Changing the Way We Eat, One Salad at a Time

I have been feeling a bit sluggish and hormonally off, so on the advice of a friend, I sought the help of Singapore’s nutrition guru, Susie Rucker. I have to say, her sessions have been extremely informative and helpful, and six weeks after the first visit, I can see a huge difference in the way I feel.

In my first visit with Susie, she spent an hour and a half analyzing my diet and exercise habits, and we discussed my goals as far as what I was hoping to get out of the sessions. At first I was a bit skeptical. Apparently I was doing almost everything wrong, what a surprise. We made some big changes and some small changes to my diet. The difference is striking. If I could find the willpower to follow her advice every meal, every day I am sure I would be in great shape. Here’s to giving it a go!

According to Susie, I am sending my body on a roller coaster ride throuout the day, stressing my adrenal glands and my liver. My body thinks it is in starvation mode because I am not eating properly during the early part of the day, and it drives me to eat carbs that I shouldn’t have. My biggest mistake has been delaying breakfast until around 10 or 11 am in the morning. I wake up at 7. Normally I would ride on coffee with milk and sugar until midmorning, and then when I was starving, eat a muffin or some cereal. Apparently this is the way to crash your hormones and ruin your energy for the day. Susie’s first rule for me is no coffee until I have eaten a proper breakfast. This has been a great motivator for me, because I certainly need my morning cup of Joe.

Susie did a hair analysis and the results showed my nutrient levels were low in every single nutrient. The good news is I have no toxicity from mercury, lead or others. Apparently my organic obsession has had some benefit. The problem I have is with nutrient absorption. I, the true carnivore, need more protein in my diet, preferably early in the day. I need more fish, so I have been having fish 4-5 times a week. This works out well here, since seafood is plentiful, fresh and cheap. I am down to red meat once a week, and the rest chicken and other types of seafood. I can still have the occasional steak, so things are not all bad.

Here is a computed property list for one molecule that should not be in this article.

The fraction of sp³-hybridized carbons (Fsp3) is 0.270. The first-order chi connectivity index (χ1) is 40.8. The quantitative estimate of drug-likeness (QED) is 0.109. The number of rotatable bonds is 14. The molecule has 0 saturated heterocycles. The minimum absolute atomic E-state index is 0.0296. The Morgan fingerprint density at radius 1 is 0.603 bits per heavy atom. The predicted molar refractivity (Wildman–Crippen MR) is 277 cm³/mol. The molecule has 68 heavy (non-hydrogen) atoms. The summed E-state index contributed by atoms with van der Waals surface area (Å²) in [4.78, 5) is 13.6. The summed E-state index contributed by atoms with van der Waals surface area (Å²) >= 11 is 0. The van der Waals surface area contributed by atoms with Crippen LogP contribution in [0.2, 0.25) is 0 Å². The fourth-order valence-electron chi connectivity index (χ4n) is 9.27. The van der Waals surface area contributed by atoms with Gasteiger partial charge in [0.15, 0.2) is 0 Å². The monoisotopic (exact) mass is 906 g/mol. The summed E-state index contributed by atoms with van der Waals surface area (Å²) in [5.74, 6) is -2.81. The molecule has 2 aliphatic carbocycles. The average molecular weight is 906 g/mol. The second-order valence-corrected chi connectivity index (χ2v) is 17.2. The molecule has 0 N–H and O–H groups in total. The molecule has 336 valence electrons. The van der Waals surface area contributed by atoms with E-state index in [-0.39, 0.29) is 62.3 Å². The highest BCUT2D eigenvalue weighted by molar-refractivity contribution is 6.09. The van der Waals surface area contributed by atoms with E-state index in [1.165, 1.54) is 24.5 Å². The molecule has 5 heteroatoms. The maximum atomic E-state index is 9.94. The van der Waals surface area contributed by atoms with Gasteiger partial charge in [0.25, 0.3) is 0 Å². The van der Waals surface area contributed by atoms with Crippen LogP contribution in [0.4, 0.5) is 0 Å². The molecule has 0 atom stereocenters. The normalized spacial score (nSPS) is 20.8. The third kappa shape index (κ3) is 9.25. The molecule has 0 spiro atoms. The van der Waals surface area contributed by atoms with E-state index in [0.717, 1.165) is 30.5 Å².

Some of the advice I have heard before, like fill half your plate with vegetables. Other advice, like eliminate milk, is new to me. Considering how much dairy I had been having, this is the toughest part of the advice. I am now using oat milk in my coffee, having “porridge” with apples and cinnamon (this is really oatmeal), and eating nut based muesli with the oat milk. She is convinced I need more legumes in my diet, but those of you who know me well understand this is nearly impossible given my disdain for all things bean. I have agreed to eat more hummus.

Things I love that are still on my diet include chips and fresh salsa, goat cheese, nut butters, and fried rice (brown, with veggies, chicken and coconut oil). Things I have to part with include string cheese and cheese in general, pizza (gasp), pasta and whole wheat bread. I have resigned myself to a life without cola, but I had already cut down to once a week anyway. We all know it is not good for you, but I do love it so. Things I have tried thanks to Susie that I actually like are soba noodles, chia shots, smoked salmon and muesli.

My hair analysis showed that all minerals were on the low side, and in particular I showed low magnesium and low phosphorus levels. These were my two most disappointing minerals. Apparently magnesium is needed for almost all intracellular enzymatic functions and deficiency can lead to asthma, diabetes and heart disease. Since I have no desire to get any of these diseases, I will be correcting the deficiency ASAP.

I have to say I am surprised by my willingness to change my ways. Partly, I think when a parent dies of cancer you have to do a little inward analysis. I also think reaching 40 makes you realize the time to get healthy and ensure good health in your golden years is now. Having children and wanting to set a good example for them helps too. Lastly, finding someone like Susie who will have a frank, lengthy and detailed analysis of your habits is a blessing, too. Who, in this day and age, will spend an hour and a half with you discussing nutrition tailored to your health issues? It was well worth the time and money, truly remarkable and valuable. I can’t recommend it enough.

Here’s to a healthier and hopefully longer life!

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2 thoughts on “Changing the Way We Eat, One Salad at a Time

  1. Must call her!!!! This sounds great. What about alcohol? Lol I do exactly what you did- live off my cup of coffee with milk and sugar and then nothing sometimes until 4 and I gorge myself with Oreo cookies! Ugh! Proud of you for sticking too it!! I’m going to check it out!

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